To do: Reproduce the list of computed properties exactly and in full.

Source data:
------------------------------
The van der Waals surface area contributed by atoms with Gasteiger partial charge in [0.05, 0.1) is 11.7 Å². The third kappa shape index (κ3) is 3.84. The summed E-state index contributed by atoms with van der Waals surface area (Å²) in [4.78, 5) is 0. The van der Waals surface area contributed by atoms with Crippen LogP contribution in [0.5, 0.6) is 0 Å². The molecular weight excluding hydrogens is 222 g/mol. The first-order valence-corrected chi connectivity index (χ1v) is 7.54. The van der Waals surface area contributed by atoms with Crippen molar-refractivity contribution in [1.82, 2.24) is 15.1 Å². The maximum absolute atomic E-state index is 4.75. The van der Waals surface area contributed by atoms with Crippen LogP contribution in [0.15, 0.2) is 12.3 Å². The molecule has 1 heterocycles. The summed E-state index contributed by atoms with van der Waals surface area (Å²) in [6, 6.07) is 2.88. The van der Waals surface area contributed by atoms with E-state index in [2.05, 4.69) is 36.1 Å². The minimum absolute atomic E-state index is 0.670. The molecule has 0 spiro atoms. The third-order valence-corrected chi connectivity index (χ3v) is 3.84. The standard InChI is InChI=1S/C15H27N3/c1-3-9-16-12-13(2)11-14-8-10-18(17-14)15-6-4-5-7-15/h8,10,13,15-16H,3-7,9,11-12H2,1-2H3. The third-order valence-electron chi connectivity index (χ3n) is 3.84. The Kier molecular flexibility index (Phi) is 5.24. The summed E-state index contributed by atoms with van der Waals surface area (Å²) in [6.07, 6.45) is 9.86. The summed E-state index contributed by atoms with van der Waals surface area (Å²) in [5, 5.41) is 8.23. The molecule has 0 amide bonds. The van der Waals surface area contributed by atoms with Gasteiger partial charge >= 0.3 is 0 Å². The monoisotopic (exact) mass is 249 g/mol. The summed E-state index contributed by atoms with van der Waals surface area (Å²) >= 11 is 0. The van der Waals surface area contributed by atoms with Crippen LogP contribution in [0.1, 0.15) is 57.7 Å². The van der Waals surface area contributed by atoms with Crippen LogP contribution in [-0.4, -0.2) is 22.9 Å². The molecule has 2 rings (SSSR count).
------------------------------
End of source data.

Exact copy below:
The van der Waals surface area contributed by atoms with Gasteiger partial charge in [0.05, 0.1) is 11.7 Å². The third kappa shape index (κ3) is 3.84. The summed E-state index contributed by atoms with van der Waals surface area (Å²) in [4.78, 5) is 0. The van der Waals surface area contributed by atoms with Crippen LogP contribution in [0.5, 0.6) is 0 Å². The molecular weight excluding hydrogens is 222 g/mol. The first-order valence-corrected chi connectivity index (χ1v) is 7.54. The van der Waals surface area contributed by atoms with Crippen molar-refractivity contribution in [1.82, 2.24) is 15.1 Å². The maximum absolute atomic E-state index is 4.75. The van der Waals surface area contributed by atoms with Crippen LogP contribution in [0.15, 0.2) is 12.3 Å². The molecule has 1 heterocycles. The summed E-state index contributed by atoms with van der Waals surface area (Å²) in [6, 6.07) is 2.88. The van der Waals surface area contributed by atoms with E-state index in [2.05, 4.69) is 36.1 Å². The minimum absolute atomic E-state index is 0.670. The molecule has 0 spiro atoms. The third-order valence-corrected chi connectivity index (χ3v) is 3.84. The standard InChI is InChI=1S/C15H27N3/c1-3-9-16-12-13(2)11-14-8-10-18(17-14)15-6-4-5-7-15/h8,10,13,15-16H,3-7,9,11-12H2,1-2H3. The third-order valence-electron chi connectivity index (χ3n) is 3.84. The Kier molecular flexibility index (Phi) is 5.24. The summed E-state index contributed by atoms with van der Waals surface area (Å²) in [6.07, 6.45) is 9.86. The summed E-state index contributed by atoms with van der Waals surface area (Å²) in [5, 5.41) is 8.23. The molecule has 0 amide bonds. The van der Waals surface area contributed by atoms with Gasteiger partial charge >= 0.3 is 0 Å². The monoisotopic (exact) mass is 249 g/mol. The summed E-state index contributed by atoms with van der Waals surface area (Å²) >= 11 is 0. The van der Waals surface area contributed by atoms with Crippen LogP contribution in [0.1, 0.15) is 57.7 Å². The van der Waals surface area contributed by atoms with Crippen LogP contribution in [-0.4, -0.2) is 22.9 Å². The molecule has 2 rings (SSSR count).